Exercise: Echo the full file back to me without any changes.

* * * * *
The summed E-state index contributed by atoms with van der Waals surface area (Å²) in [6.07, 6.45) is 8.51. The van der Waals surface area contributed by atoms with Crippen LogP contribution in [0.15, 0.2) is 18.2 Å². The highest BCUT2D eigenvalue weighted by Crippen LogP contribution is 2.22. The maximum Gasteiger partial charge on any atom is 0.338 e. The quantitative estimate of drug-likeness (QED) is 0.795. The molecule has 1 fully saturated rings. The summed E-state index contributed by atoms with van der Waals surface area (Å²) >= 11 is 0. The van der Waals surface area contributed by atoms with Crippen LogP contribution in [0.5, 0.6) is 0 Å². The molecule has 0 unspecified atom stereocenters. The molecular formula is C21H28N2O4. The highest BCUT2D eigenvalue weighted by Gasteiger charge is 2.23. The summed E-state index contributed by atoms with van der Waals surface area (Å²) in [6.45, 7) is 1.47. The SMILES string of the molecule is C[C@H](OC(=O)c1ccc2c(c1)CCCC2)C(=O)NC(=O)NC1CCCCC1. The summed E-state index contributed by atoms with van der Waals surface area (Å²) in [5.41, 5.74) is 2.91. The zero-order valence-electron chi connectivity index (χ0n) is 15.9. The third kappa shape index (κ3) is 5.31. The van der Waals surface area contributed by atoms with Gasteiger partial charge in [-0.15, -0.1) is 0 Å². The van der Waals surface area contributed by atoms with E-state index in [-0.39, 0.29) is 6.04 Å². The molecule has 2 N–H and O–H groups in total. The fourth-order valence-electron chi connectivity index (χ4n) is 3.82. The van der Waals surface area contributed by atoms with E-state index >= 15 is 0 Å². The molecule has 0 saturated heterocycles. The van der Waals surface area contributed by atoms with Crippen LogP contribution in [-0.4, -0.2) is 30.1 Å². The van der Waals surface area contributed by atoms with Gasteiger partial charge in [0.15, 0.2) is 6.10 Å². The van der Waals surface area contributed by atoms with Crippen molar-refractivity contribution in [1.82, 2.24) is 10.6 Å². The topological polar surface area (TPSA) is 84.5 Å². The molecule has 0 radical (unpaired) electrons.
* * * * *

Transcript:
The summed E-state index contributed by atoms with van der Waals surface area (Å²) in [6.07, 6.45) is 8.51. The van der Waals surface area contributed by atoms with Crippen LogP contribution in [0.15, 0.2) is 18.2 Å². The highest BCUT2D eigenvalue weighted by Crippen LogP contribution is 2.22. The maximum Gasteiger partial charge on any atom is 0.338 e. The quantitative estimate of drug-likeness (QED) is 0.795. The molecule has 1 fully saturated rings. The summed E-state index contributed by atoms with van der Waals surface area (Å²) >= 11 is 0. The van der Waals surface area contributed by atoms with Crippen LogP contribution in [0.5, 0.6) is 0 Å². The molecule has 0 unspecified atom stereocenters. The molecular formula is C21H28N2O4. The highest BCUT2D eigenvalue weighted by Gasteiger charge is 2.23. The summed E-state index contributed by atoms with van der Waals surface area (Å²) in [6.45, 7) is 1.47. The SMILES string of the molecule is C[C@H](OC(=O)c1ccc2c(c1)CCCC2)C(=O)NC(=O)NC1CCCCC1. The summed E-state index contributed by atoms with van der Waals surface area (Å²) in [5.41, 5.74) is 2.91. The zero-order valence-electron chi connectivity index (χ0n) is 15.9. The third kappa shape index (κ3) is 5.31. The van der Waals surface area contributed by atoms with Gasteiger partial charge in [-0.15, -0.1) is 0 Å². The van der Waals surface area contributed by atoms with E-state index in [-0.39, 0.29) is 6.04 Å². The molecule has 2 N–H and O–H groups in total. The fourth-order valence-electron chi connectivity index (χ4n) is 3.82. The van der Waals surface area contributed by atoms with E-state index >= 15 is 0 Å². The molecule has 0 saturated heterocycles. The van der Waals surface area contributed by atoms with Crippen LogP contribution in [-0.4, -0.2) is 30.1 Å². The van der Waals surface area contributed by atoms with Gasteiger partial charge in [0.15, 0.2) is 6.10 Å². The van der Waals surface area contributed by atoms with Crippen molar-refractivity contribution in [1.82, 2.24) is 10.6 Å². The topological polar surface area (TPSA) is 84.5 Å². The molecule has 0 radical (unpaired) electrons.